Thursday, December 25, 2008

The Debate over Festivus

A small debate is raging on the Internet over the worth of celebrating "Festivus" in the wake of a Festivus pole that was put up in the Illinois capital. Critics (e.g. here) say it's not a real holiday because it was invented to mock Christmas. They say it's meaningless, not about anything, indeed, invented in a 1997 episode of Seinfeld ("The Strike"), a show that is itself about nothing (FYI: it was really invented much earlier; read the details on Wikipedia's festivus page).

Most of these critics have in mind some idealized image of what Christmas is supposed to be all about. To wit, "a good, merry winter celebration with the tree, the turkey, and the presents, customs mostly borrowed from pagan traditions." Compare Bill McKibben's description: "Christmas is a school for consumerism—in it we learn to equate delight with materialism. We celebrate the birth of One who told us to give everything to the poor by giving each other motorized tie racks.” This reflects a certain cynicism, but at least it is not blind to the way in which Christmas is super-saturated with the imperative to buy, buy, buy. The point is put with neutral understatement on Wikipedia's page on Christmas: "Christmas has become a major event for many retailers."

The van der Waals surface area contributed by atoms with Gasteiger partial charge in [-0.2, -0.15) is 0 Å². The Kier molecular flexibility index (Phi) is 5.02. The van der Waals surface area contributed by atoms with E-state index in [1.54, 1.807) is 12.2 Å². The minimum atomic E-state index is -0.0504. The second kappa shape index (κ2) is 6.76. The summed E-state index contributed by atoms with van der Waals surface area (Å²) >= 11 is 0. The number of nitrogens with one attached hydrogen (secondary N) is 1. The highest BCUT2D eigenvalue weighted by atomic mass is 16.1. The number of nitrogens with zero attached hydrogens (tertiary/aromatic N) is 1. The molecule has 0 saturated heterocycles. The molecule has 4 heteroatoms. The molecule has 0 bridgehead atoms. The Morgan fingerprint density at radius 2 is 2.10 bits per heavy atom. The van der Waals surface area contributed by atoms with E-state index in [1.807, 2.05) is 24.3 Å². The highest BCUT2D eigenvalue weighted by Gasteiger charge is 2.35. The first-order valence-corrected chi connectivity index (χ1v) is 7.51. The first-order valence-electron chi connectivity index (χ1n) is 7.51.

Against this frenzy of consumerism Festivus was born according to the Seinfeld episode:
Frank Costanza: Many Christmases ago, I went to buy a doll for my son. I reached for the last one they had, but so did another man. As I rained blows upon him, I realized there had to be another way.
Cosmo Kramer: What happened to the doll?
Frank Costanza: It was destroyed. But out of that a new holiday was born: a Festivus for the rest of us!
Festivus, like all holidays, is what you make of it.

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